This is an abbreviated version of the weekly blog. In case you missed it, I shared a year-end review two days ago - you can access it here. I also shared a discussion about earnings yields and interest rates on Seeking Alpha. Finally, thanks to all of you who shared your feedback with me over the past week. I am likely to move InvestByModel to Marketfy at some point in the near future. I will keep everyone apprised of any changes well in advance of implementing them. Have a great weekend!
Alan Brochstein, CFA
2013 has ended, and it was a year that exceeded all but the most optimistic expectations for stocks. The S&P 500 returned 32.39%, including dividends, while the smaller stocks did even better, with the Russell 2000 total return at 38.82%. Stocks rallied in each of the year's four quarters, and for the second consecutive year, the low price was above the prior-year close. Bonds lost money, with the total return of the Barclays Aggregate Bond Index at -2%. The benchmark 10-year rose from 1.76% to 3.03%. Commodities generally declined in price, with oil up modestly. The dollar gained strength against the yen, while it weaked slightly relative to the euro.
Top 20 lagged the S&P 500 for the year marginally. Here is the performance since our May 2008 launch:
The model marginally outperformed the S&P 500 in December, rising 2.7% compared to 2.53% for the index, but it was a rough quarter:
After a very strong Q3, the model lagged in Q4. The main challenge was committing too early towards a shift into laggards. Had we held the original model in place a year ago without any changes, the model would have returned less than the actual results. Two of our holdings were acquired during the year (Met-Pro and Mako Surgical).
The current portfolio has a PE of 15.5 compared to 16.5 for the market. The balance sheets are stronger than the S&P 500. On a weighted-average basis, the YTD price return of the current portfolio was just 7.4%, so the overall portfolio can be desribed as lagging the market. As far as market caps, 5 stocks are below $1 billion, 10 are below $10 billion and the remaining 5 are bigger than $10 billion, with a weighted average market cap of $13 billion (compared to $120 billion for the S&P 500. Our sector exposures are much more balanced than typical. The only substantial deviations (more than 5%) from the S&P 500 are "Other" at +6%, Materials at + 6%, Tech at -6% and Financials at -7%. Sector exposures are:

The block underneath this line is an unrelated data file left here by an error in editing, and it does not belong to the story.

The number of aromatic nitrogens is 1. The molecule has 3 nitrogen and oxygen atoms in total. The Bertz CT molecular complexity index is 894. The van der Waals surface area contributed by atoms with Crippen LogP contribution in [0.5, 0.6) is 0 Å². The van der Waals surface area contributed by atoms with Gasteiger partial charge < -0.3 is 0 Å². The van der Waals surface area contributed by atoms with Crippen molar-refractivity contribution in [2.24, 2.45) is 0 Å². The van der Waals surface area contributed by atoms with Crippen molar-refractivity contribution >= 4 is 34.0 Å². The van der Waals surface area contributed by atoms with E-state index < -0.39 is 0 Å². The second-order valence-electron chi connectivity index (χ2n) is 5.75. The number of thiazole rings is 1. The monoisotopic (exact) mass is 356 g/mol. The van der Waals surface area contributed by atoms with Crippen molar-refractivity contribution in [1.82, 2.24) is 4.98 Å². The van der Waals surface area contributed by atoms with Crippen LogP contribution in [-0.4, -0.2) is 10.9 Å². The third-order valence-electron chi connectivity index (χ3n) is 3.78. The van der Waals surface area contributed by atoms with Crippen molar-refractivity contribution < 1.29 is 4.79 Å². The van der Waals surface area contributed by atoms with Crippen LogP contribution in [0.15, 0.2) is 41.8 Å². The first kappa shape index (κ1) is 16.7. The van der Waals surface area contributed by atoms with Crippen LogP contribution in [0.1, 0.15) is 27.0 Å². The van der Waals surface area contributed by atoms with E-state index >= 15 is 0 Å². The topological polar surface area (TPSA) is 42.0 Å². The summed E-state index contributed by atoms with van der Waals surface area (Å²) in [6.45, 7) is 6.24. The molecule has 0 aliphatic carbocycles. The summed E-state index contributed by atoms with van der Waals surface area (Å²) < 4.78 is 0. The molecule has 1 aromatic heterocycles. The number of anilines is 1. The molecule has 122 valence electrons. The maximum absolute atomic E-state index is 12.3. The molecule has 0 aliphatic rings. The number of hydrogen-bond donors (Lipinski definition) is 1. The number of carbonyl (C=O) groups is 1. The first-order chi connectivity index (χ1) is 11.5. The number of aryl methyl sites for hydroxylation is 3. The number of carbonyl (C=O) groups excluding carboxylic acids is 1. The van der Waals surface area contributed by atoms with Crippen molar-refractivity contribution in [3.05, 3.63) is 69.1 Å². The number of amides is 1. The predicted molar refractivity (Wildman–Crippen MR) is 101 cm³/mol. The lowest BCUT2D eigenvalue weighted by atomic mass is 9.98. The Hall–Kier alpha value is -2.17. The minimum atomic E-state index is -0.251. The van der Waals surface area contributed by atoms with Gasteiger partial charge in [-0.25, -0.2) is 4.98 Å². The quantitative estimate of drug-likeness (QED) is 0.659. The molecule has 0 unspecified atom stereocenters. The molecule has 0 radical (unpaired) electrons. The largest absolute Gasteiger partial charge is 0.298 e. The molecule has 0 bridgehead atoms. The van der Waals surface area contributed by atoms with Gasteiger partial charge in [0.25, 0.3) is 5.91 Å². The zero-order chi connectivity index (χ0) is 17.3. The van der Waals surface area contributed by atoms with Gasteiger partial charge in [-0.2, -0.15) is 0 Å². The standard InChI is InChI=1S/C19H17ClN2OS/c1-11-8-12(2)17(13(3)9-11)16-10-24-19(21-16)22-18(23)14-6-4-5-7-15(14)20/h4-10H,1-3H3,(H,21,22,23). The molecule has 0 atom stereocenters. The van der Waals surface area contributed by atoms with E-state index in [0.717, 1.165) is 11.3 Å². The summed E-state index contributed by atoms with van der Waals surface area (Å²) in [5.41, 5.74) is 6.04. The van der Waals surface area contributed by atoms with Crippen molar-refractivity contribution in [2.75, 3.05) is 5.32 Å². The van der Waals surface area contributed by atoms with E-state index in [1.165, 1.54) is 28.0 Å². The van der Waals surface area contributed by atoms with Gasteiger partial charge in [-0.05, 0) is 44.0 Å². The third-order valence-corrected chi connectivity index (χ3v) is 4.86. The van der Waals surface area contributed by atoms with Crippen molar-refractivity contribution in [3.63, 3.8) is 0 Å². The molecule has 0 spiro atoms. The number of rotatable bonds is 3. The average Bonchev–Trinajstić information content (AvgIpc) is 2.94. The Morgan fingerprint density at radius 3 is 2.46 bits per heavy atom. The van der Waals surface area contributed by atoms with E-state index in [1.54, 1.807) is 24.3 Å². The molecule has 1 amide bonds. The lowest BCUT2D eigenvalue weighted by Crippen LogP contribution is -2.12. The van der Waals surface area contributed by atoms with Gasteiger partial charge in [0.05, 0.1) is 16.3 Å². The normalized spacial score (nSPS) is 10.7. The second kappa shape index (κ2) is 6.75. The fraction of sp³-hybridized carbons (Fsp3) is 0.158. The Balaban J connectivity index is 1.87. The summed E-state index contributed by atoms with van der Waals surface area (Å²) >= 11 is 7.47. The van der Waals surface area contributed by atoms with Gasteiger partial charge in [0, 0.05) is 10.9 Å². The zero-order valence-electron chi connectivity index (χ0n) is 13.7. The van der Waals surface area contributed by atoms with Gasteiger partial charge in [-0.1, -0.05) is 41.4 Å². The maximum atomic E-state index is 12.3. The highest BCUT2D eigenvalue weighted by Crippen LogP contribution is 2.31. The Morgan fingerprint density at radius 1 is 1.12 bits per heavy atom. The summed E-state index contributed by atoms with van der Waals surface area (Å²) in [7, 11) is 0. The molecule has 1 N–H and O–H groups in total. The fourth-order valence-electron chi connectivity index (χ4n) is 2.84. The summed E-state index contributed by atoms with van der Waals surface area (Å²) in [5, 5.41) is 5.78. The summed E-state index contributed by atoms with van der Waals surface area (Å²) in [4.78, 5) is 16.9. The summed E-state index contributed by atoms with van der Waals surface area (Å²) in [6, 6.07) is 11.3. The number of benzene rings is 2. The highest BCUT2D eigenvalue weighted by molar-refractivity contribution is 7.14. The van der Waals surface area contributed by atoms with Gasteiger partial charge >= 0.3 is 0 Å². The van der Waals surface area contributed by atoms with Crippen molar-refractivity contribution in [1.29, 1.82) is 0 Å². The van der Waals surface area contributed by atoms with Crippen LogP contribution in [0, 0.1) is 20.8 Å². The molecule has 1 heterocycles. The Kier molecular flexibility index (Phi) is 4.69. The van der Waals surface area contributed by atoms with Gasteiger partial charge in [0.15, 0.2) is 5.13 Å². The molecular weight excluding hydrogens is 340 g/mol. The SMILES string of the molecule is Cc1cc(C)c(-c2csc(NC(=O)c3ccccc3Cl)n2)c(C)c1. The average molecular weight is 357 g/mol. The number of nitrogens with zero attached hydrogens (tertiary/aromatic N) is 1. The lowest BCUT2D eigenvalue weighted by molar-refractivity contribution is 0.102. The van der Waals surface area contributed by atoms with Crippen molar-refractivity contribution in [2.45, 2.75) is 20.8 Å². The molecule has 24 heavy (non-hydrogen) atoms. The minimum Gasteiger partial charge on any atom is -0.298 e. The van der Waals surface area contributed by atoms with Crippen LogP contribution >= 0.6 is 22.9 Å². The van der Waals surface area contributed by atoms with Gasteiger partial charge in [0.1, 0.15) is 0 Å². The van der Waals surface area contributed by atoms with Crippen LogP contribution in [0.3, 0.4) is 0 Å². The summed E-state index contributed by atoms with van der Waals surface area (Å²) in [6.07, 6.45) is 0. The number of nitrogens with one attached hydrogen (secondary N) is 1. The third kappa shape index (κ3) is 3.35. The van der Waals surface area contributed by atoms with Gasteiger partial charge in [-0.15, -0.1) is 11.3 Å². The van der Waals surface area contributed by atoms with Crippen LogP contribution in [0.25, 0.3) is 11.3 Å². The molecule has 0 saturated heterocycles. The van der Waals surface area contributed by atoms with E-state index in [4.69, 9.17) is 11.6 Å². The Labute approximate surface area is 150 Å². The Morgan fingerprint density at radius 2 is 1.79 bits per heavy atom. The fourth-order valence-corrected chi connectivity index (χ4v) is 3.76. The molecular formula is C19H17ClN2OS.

CG/B had yet another great year:
The model marginally outperformed in December, with a 1.17% return compared to the 0.93% return for the 60% stock and 40% bond index, but Q4 was the second consecutive quarter of lagging its benchmark:
The model currently has a 66.5% weighting in stocks, slightly ahead of the benchmark. Bonds are just 23.6 , with the balance in cash (10%). The current holdings have a YTD price return of 17%. The dividend yield of 2.5% exceeds the 1.9% yield on the S&P 500. The forward PE is 14.7X compared to 16.5 for the S&P 500, and the net debt to capital is just 12%. 7 of the 15 stocks have market caps between $2.3 billion and $6.7 billion, while the balance include 4 betwen $11.5 billion and $36.5 billion and 4 mega-caps (>$100 billion). The weighted average is $48 billion compared to $120 billion for the S&P 500. Industrials at weighted at 11% below the index exposure and Financials at -6%, while Technology (+12%) adn Consumer Staples (+8%) are more heavily weighted. Here are the actual sector exposures:
"More of the same but to a lesser degree" is a good way to think about the markets this year. Stocks aren't exactly expensive, and the economy isn't extended despite a relatively long-duration recovery. Interest rates remain too low. The bottom-line is that we should expect the economy to chug along , with the potential to surprise to the upside. Stocks should advance modestly - my official forecast is for a 1968 close and a 1650-2000 range. I have no crystal ball - keep that in mind! My projected close represents a forward PE of 16 on potential earnings in 2015 of $123 for the S&P 500. There should be a tug-of-war between higher earnings and higher interest-rates.